SURVEILLANCE AND ECOLOGY OF MOSQUITO, BITING AND FILTH BREEDING INSECTS
Location: Mosquito and Fly Research Unit
Title: Chemical ecology of tick-host interactions
Submitted to: Book Chapter
Publication Type: Book / Chapter
Publication Acceptance Date: February 14, 2010
Publication Date: May 30, 2010
Citation: Allan, S.A. 2010. Chemical ecology of tick-host interactions. In: Takken, W., Knols, B. J.G., editors. Ecology and Control of Vector-borne Disease Volume 2. Olfaction in Vector-host Interactions. Wageningen, Netherlands:Wageningen Academic Press. p. 327-348.
Interpretive Summary: Ticks impact the health of livestock and humans world-wide through their roles as pests and vectors of diseases such as heartwater, theileriosis, anaplasmosis, babesiosis, Lyme disease, erhlichiosis, tick-borne encephalitis and Crimean Congo Haemorrhagic fever. Ticks require blood-meals from hosts to develop and reproduce, however, relatively little is known about the odors used by ticks to locate these hosts. In this manuscript, a scientist at USDA’s Center for Medical, Agricultural and Veterinary Entomology (CMAVE) in Gainesville, FL, provides an overview of current knowledge of the role of host odors for location of potential blood-meal sources by ticks. Based on this information, research can be developed to discover new attractants for ticks that could play a role in tick surveillance or control.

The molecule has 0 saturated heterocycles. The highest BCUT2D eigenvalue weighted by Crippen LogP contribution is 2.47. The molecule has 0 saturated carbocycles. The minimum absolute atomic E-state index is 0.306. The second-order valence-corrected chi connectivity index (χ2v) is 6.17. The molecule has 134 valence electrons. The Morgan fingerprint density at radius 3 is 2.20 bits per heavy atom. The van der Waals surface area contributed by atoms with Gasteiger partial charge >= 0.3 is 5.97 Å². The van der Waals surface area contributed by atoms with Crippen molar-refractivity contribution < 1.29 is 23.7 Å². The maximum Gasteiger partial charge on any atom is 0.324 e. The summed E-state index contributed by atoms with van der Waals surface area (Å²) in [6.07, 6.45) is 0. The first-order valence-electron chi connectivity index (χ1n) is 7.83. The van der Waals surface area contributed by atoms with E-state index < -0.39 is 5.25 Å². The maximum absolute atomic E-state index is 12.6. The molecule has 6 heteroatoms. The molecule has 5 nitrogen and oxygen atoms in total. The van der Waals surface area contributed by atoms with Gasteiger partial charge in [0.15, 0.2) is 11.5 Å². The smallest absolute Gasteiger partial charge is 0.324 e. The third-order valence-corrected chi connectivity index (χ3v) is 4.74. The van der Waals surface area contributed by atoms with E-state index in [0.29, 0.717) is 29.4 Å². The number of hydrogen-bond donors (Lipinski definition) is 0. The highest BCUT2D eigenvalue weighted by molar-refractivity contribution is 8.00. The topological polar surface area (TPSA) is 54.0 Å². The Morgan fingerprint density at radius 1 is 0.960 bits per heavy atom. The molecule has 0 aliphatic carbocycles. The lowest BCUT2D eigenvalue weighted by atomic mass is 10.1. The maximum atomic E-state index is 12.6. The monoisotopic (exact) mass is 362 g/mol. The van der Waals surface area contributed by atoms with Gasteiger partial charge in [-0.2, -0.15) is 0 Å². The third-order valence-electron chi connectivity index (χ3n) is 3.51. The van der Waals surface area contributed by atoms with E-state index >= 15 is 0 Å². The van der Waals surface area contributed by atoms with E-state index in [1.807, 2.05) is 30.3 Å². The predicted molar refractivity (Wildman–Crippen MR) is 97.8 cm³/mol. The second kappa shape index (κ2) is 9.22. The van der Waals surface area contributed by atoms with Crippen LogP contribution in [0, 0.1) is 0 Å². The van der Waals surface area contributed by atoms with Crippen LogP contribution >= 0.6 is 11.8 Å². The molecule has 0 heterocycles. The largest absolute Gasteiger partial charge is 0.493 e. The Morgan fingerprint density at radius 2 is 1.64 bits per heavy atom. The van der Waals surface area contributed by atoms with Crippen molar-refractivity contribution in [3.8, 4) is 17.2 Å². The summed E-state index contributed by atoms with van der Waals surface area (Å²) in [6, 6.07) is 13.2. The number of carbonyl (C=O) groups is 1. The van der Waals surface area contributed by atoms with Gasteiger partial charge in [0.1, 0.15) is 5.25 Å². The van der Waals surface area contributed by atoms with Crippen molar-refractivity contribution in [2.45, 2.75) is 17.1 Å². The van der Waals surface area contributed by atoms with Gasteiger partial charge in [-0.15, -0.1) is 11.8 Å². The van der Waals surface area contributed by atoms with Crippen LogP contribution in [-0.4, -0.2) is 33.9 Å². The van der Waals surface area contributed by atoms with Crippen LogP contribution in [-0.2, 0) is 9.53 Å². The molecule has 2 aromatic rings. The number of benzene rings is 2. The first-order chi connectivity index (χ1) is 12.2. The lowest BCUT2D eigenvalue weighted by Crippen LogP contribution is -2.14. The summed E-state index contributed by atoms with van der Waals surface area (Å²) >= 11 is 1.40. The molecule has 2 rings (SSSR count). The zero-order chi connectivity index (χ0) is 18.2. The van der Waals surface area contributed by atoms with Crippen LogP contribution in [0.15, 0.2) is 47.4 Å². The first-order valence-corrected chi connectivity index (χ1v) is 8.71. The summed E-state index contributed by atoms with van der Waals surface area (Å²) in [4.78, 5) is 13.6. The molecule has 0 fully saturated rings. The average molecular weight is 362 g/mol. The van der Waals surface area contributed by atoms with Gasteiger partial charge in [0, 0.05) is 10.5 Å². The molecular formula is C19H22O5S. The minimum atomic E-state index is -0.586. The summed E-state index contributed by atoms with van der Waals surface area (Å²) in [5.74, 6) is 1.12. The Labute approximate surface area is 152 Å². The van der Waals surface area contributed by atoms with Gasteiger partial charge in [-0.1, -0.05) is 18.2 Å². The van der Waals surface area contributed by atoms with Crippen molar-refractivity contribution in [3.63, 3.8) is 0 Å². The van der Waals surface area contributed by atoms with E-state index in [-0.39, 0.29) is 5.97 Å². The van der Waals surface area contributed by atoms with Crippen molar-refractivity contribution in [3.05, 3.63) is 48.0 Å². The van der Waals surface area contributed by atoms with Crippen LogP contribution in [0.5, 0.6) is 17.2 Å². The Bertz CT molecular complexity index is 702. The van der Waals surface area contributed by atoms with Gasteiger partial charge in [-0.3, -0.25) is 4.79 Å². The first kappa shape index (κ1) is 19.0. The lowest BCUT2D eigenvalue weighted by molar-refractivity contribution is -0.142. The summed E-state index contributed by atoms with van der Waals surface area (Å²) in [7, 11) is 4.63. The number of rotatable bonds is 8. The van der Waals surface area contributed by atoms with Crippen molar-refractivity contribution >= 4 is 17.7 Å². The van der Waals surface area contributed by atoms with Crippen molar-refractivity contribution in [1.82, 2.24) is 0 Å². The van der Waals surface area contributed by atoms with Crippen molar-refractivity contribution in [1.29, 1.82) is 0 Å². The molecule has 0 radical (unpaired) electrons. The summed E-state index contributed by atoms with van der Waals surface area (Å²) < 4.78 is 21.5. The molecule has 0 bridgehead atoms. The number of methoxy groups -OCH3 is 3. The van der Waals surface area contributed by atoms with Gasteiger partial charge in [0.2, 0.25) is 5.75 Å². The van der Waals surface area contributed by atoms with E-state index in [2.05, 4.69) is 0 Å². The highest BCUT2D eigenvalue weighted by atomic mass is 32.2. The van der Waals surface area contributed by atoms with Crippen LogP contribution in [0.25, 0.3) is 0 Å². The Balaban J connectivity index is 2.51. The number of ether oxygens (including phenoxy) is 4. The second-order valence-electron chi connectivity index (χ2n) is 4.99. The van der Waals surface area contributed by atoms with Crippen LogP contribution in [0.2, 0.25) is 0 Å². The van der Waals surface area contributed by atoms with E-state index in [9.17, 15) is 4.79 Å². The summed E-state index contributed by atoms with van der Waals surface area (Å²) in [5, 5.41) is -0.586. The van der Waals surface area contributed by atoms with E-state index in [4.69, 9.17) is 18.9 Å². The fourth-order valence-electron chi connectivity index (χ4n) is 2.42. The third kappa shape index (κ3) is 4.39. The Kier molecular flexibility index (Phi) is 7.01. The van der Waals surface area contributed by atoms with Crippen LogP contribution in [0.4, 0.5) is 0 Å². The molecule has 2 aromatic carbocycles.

Ticks impact the health of livestock and humans world-wide through their roles as pests and vectors of diseases such as heartwater, theileriosis, anaplasmosis, babesiosis, Lyme disease, erhlichiosis, tick-borne encephalitis and Crimean Congo Haemorrhagic fever. Intrinsic to their capacity to serve in these roles is the ability to locate vertebrate hosts. Olfactory cues are the primary method used for location of potential hosts and these include both emanations from hosts and pheromones produced by ticks feeding on the host. Through behavioural, chemical and electrophysiological methods, volatile compounds from host breath, ruminant digestion, skin and glandular substances, and other blood-feeding ticks have been identified and their role in the host-finding process elucidated. These volatile compounds can provide the basis for development of surveillance methods or be used in development of push-pull strategies.